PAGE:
An alternative to 36 credit hours required for the MS-SEM degree, would be the completion of a minimum of 30 semester hours of graduate level lecture courses, including the required core courses, and 6 semester hours of a combination of Master’s research (SYSM 6V70) and thesis (SYSM 6V98), submitted to the graduate school, and a formal public defense of the thesis.
Students enrolled in the thesis option should meet with individual faculty members to discuss research opportunities and to choose a research advisor during the first or second semester that the student is enrolled. After the second semester of study, course selection should be made in consultation with the research advisor. Part-time students are encouraged to enroll in only one course during their first semester and in no more than two courses during any semester they are also working full-time.
Research and thesis hours cannot be counted in an MS-SEM degree plan unless a thesis is written and successfully defended. A supervising committee, which must be chosen in consultation with the student’s thesis advisor prior to enrolling for thesis credit, administers the defense. With advisor approval, the lecture courses may include some 5000 level courses. Full-time students at UTD who receive financial assistance are required to enroll in 9 semester credit hours during the Fall, Spring and Summer semesters.
In either option, students must earn a grade of B- or better in each of four core courses, two of which must be selected from the following engineering courses and two of which must be selected from the following management courses.
Students are required to take four courses (a total of 12 credit hours) from a set of eight courses in the list below. Two of the courses must be from the Engineering Core section and two from the Management Core section. The four required courses contribute a total of 12 credit hours toward the MS degree.
ENGINEERING CORE COURSES:
6301 Systems Engineering, Architecture and Design
SYSM 6302 Dynamics of Complex Networks and Systems
SYSM 6303 Quantitative Introduction to Risk and Uncertainty in Business
SYSM 6304 Risk and Decision Analysis
MANAGEMENT CORE COURSES:
Systems Project Management
SYSM 6312 Systems Financial Management
SYSM 6313 Negotiating Deals & Resolving Conflict Within the Organization
SYSM 6314 Manufacturing & Service Systems Planning & Analysis
Prescribed Elective Courses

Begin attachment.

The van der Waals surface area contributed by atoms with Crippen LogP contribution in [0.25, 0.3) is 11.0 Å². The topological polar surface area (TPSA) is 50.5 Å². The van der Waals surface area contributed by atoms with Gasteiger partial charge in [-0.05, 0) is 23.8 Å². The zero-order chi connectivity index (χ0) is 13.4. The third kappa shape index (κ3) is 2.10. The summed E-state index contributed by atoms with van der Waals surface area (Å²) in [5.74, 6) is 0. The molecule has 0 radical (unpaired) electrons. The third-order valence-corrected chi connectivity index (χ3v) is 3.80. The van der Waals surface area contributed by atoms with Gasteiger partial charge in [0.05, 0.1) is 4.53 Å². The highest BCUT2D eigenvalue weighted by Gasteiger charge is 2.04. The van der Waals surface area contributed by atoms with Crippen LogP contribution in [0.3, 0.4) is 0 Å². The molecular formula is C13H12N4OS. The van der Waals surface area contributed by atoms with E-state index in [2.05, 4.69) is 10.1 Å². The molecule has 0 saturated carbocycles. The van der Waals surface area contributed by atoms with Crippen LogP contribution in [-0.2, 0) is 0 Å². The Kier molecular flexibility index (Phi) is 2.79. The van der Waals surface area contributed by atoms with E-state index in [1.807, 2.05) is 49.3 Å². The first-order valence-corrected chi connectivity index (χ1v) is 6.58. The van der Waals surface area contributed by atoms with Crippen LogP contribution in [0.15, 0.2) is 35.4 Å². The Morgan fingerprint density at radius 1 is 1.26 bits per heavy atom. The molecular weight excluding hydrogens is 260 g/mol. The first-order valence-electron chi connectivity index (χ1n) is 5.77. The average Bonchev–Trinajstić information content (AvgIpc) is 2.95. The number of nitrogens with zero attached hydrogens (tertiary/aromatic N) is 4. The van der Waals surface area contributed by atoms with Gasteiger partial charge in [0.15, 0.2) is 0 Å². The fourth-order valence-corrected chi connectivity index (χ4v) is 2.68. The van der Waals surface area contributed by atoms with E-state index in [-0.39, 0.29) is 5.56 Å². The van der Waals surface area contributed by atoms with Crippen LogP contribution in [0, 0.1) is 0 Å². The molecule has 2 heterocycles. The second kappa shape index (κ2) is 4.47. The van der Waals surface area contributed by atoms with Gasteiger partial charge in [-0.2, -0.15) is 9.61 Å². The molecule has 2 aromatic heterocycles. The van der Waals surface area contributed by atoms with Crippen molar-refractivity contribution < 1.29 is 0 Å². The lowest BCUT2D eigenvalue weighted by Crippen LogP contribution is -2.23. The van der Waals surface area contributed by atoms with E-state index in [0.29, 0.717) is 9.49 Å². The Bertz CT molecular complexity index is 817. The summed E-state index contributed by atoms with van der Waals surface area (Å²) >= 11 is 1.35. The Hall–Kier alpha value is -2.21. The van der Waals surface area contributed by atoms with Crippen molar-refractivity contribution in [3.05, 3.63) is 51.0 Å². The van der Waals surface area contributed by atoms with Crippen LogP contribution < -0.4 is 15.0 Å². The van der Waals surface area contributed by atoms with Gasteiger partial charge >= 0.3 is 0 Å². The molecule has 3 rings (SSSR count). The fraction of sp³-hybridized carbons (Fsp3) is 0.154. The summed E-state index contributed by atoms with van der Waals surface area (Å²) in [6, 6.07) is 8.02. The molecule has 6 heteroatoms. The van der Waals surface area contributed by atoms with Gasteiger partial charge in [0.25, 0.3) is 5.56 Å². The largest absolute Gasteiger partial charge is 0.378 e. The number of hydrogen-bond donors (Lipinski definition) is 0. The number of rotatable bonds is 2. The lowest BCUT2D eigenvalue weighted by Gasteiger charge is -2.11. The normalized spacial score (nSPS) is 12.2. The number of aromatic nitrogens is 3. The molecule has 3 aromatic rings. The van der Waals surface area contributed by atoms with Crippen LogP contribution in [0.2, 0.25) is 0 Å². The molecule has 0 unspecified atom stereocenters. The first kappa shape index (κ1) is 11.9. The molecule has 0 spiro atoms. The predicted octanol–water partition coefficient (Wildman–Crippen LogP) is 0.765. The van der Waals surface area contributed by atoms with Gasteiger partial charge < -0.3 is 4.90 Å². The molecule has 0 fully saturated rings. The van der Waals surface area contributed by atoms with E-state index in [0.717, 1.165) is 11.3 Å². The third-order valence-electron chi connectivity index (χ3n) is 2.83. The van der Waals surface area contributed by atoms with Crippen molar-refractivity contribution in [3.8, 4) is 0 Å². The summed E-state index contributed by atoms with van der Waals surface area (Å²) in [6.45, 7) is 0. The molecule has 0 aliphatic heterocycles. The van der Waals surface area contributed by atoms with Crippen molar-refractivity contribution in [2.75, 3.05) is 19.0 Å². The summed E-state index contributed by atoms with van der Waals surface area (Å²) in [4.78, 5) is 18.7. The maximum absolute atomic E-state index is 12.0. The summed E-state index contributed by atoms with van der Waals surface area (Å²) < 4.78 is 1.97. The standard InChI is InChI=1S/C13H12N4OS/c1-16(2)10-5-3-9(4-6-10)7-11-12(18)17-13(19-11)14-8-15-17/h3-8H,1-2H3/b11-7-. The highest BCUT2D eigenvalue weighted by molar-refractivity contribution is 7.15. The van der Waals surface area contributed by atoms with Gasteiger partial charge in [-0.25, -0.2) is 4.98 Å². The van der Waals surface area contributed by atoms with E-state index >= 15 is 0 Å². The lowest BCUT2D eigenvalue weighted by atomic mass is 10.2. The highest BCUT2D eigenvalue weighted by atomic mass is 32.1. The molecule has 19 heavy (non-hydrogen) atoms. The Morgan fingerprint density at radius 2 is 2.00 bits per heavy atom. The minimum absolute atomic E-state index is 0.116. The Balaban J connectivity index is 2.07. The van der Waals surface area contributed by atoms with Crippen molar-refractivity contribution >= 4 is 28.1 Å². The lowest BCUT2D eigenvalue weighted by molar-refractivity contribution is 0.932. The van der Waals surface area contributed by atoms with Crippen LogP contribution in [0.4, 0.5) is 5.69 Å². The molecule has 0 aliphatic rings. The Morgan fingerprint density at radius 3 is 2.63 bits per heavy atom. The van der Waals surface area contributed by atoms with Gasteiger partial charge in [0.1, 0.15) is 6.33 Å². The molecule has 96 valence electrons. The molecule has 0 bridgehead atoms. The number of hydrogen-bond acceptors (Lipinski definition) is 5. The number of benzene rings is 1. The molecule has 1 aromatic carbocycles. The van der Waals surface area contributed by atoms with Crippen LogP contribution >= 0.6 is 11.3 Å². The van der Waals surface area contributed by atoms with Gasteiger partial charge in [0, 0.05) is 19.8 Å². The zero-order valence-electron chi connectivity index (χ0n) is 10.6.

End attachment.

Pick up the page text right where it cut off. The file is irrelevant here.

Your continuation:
These consist of an additional four courses (a total of 12 credit hours) from the set of eight core courses listed above and/or the set of courses listed below. Two of these courses must be chosen from the two Engineering sections (core and elective), and two from the two Management sections. Because a program objective is to maintain a high degree of flexibility, students are encouraged to work with a SEM program advisor to discuss possible (limited) exceptions and substitutions for the prescribed courses
ENGINEERING ELECTIVE COURSES
Dynamic Systems Optimization
SYSM 6306 Engineering Systems: Modeling & Simulation
SYSM 6307 Linear Systems
SYSM 6308 Software Maintenance, Evolution & Re-Engineering
SYSM 6309 Advanced Requirements Engineering
SYSM 6310 Software Testing, Validation and Verification
MANAGEMENT ELECTIVE COURSES
SYSM 6315 The Entrepreneurial Experience
SYSM 6316 Innovation Within the Corporation
SYSM 6317 Management of High-Technology Products
SYSM 6318 Marketing Management and Marketing Systems Analysis
SYSM 6319 Business Economics
SYSM 6320 Strategic Leadership
Free Elective Courses
Working with a SEM program advisor, students take four additional and distinct courses from either the remaining 12 courses from the lists above that have not already been taken as required courses or prescribed elective courses, or from other courses offered in management or engineering that form a “concentration” or “specialization” in specific industry sectors.
Areas of Research
The faculty in Systems Engineering and Management conduct research in control systems, systems optimization, supply chain management, entrepreneurship and innovation, and several other areas.
In keeping with the established tradition of research at UT Dallas, the Systems Engineering and Management Program encourages students to interact with researchers in other strong programs, including computer science, electrical engineering, mechanical engineering, bioengineering, computer engineering, operations management, finance, marketing, innovation and entrepreneurship, and business management.